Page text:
Friday, September 5, 2008

Branch Rickey

The plan, at this early stage, is to use Fridays as a day to think outside the box and come up with some names that aren’t necessarily obvious for this site.

I’m a sports guy, so I’m going to use my first couple of posts to pay tribute to a few sports figures who, by thinking about the game in a different manner, advanced the game in some significant way.

My first hero is therefore Branch Rickey (1881-1965). Branch Rickey was a long-time baseball man who played briefly in the major leagues and managed for a little while longer, before graduating to the front office. As the business manager for the St. Louis Browns in the late 1920’s, Rickey is credited with inventing the system that is now known as the minor leagues, in which formerly independent teams affiliated themselves with a parent club from the major leagues.

But fans of baseball know that this is not why Branch Rickey is so famous. Rickey is best known for his time as the President and General Manager of the Brooklyn Dodgers. During this time, Rickey signed Jackie Robinson to be the first African-American player in the major leagues. Robinson debuted in 1947 and was named the Most Valuable Player of the league in 1949. In signing Robinson, Rickey revolutionized the labor market for major league baseball players. Robinson’s and the Dodgers' success prompted other teams to change their labor practices.

Credit has been given to Rickey for having an ideological motivation behind his integration of baseball. This may or may not be true, but what we do know is that, by taking this bold step, he proved himself to be a better manager than all of his peers. He identified an underutilized resource, the many talented players trapped in the Negro Leagues, and accessed the resource to improve his team. The Dodgers’ early success was noted by rival GMs and integration spread rapidly around the league. The teams that integrated the fastest outperformed those that delayed(1), and this success guaranteed full integration across all of baseball’s franchises. (The Boston Red Sox (1959) were the last to integrate)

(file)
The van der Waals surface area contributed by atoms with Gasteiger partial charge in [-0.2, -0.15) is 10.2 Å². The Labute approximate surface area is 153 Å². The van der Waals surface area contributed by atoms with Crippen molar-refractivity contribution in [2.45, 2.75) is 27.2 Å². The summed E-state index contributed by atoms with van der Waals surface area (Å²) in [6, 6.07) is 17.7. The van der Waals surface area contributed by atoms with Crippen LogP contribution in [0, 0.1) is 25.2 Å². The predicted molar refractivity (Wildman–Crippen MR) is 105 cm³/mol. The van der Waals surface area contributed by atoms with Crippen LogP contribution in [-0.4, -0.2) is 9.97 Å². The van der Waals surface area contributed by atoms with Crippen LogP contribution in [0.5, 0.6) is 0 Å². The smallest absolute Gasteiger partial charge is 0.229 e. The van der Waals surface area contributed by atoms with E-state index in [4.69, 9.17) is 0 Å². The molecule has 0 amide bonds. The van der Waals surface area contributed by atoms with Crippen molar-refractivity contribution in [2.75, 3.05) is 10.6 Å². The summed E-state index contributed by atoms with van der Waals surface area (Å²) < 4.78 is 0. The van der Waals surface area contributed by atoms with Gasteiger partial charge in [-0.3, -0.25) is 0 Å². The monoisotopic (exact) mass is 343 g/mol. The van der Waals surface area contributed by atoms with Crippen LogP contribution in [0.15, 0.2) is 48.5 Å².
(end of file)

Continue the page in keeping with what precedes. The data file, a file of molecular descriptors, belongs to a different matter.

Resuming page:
Branch Rickey was an innovator. His innovations ranged from training methods and equipment to the minor leagues, to a revolution in the labor market for players. When Rickey finally left baseball in 1955, he left the game in radically better shape than he found it. Baseball is today a multi-billion dollar industry, and Rickey’s minor league system today consists approximately 245 teams in towns across the United States. Branch Rickey has often been identified as a hero for integrating baseball. But for all of his accomplishments, Branch Rickey should also be recognized as a Hero of Capitalism.

Rickey’s Wiki
Rickey’s Hall of Fame Bio
Rickey’s Baseball Reference Page
Lee Lowenfish, Branch Rickey: Baseball's Ferocious Gentleman

(1) Brian L. Goff, Robert E. McCormick and Robert D. Tollison, Racial Integration as an Innovation: Empirical Evidence from Sports Leagues, The American Economist Review, Vol 92, No. 1 (March, 2002)

Jackie Robinson

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